Daniel Molnar and Steve Loughran met up for an interview! Daniel Molnar will be speaking at Berlin Buzzwords on Monday, June 6, 2016. He's a generalist in a tight-knit data team enabling data driven company culture and operations as a data janitor, data analyst and occasional data scientist. A perfect interview partner for our program committee member Steve Loughran who is a member of technical staff at Hortonworks, where he works on leading-edge developments within the Hadoop ecosystem, including service availability, cloud infrastructure integration, and emerging layers in the Hadoop stack.
Hi Daniel, thank you for taking some time for a short interview. We are very pleased to have you as a speaker at Berlin Buzzwords 2016. Your talk takes place on Monday, June 6. What is it about, and why should people attend?
Migrating a full data stack completely relying on AWS services (and a lots of them) to Microsoft Azure does not seem to be an enlightening and funny task. How we managed to do it with open sourcing tools as roadkills and what we learnt about the barebone necessities ending up within the sole body of a Raspberry Pi may shock the absolute believers of distributed computing. An adventure in bash, make and SQL with a detour in Moore's law and falling memory prices.
This is in production and we're happy with the benchmarks.
Why a raspberry pi?
The Commodore 64 of our times. A computing unit. It's good to see solving a problem with a Raspberry Pi instead of a Hadoop cluster.
How do you compare Azure to AWS? What do you miss from AWS? How much data do you keep in Azure?
It's a different beast. AWS is more ground up, its pieces are dumb as an axe, but it's working. Azure is everything MS ever did moved to the cloud plus more. As it arrived later, it offers more sophisticated tools. We're new to open source, so we made lots of roadkills on the way as open source tools.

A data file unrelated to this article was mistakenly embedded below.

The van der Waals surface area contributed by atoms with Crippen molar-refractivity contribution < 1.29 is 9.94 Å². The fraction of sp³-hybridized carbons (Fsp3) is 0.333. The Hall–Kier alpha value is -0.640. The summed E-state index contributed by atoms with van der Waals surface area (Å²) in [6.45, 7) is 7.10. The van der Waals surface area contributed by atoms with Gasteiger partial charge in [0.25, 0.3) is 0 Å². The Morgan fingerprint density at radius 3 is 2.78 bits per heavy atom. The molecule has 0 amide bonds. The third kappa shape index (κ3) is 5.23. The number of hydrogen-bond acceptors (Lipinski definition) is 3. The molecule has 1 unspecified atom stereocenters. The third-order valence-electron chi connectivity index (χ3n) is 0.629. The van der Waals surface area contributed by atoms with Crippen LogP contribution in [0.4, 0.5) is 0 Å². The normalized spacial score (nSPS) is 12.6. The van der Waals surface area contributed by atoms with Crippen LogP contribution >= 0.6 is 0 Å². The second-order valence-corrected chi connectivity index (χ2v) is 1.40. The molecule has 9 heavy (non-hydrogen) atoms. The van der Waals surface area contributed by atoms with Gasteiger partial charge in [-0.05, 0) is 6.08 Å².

Having looked at the other talks — what you hope to learn from the conference for yourself?
Benchmarks from real life. Simple solutions that work in production.
Probability and statistics are become core parts of big system applications. Where would somebody begin to learn (or re-learn) this branch of mathematics?
I am confused why most CS curriculum circles around calculus as we would be engineers building bridges while probability that should be taught to everybody is curiously missing most of the times. I recommend learning in context: Ben Goldacre 'Bad Science', Leonard Mlodinow 'The Drunkard's Walk: How Randomness Rules Our Lives' and Nassim Nicholas Taleb 'Fooled by Randomness: The Hidden Role of Chance in Life and in the Markets'.
Where you see the area of technology you work in going in the next few years?
I'm hoping that we skip to the next part of the hype cycle and things can be more about solving real and important problems.
What are you most enjoying working on at the moment?
I'm writing a book titled 'The Data Janitor Handbook'. I have to make James Mickens proud of me.
Emacs, vi or something else?
I use pico/nano on remote machines since 1994. These days both Textmate and Sublime is in daily use.
Thank you, Daniel!
Don't miss Daniels talk on "Migrating a data stack from AWS to Azure (via Raspberry Pi)" on Monday, June 6, 2016 at 12.20 am @ Frannz Club, Kulturbrauerei.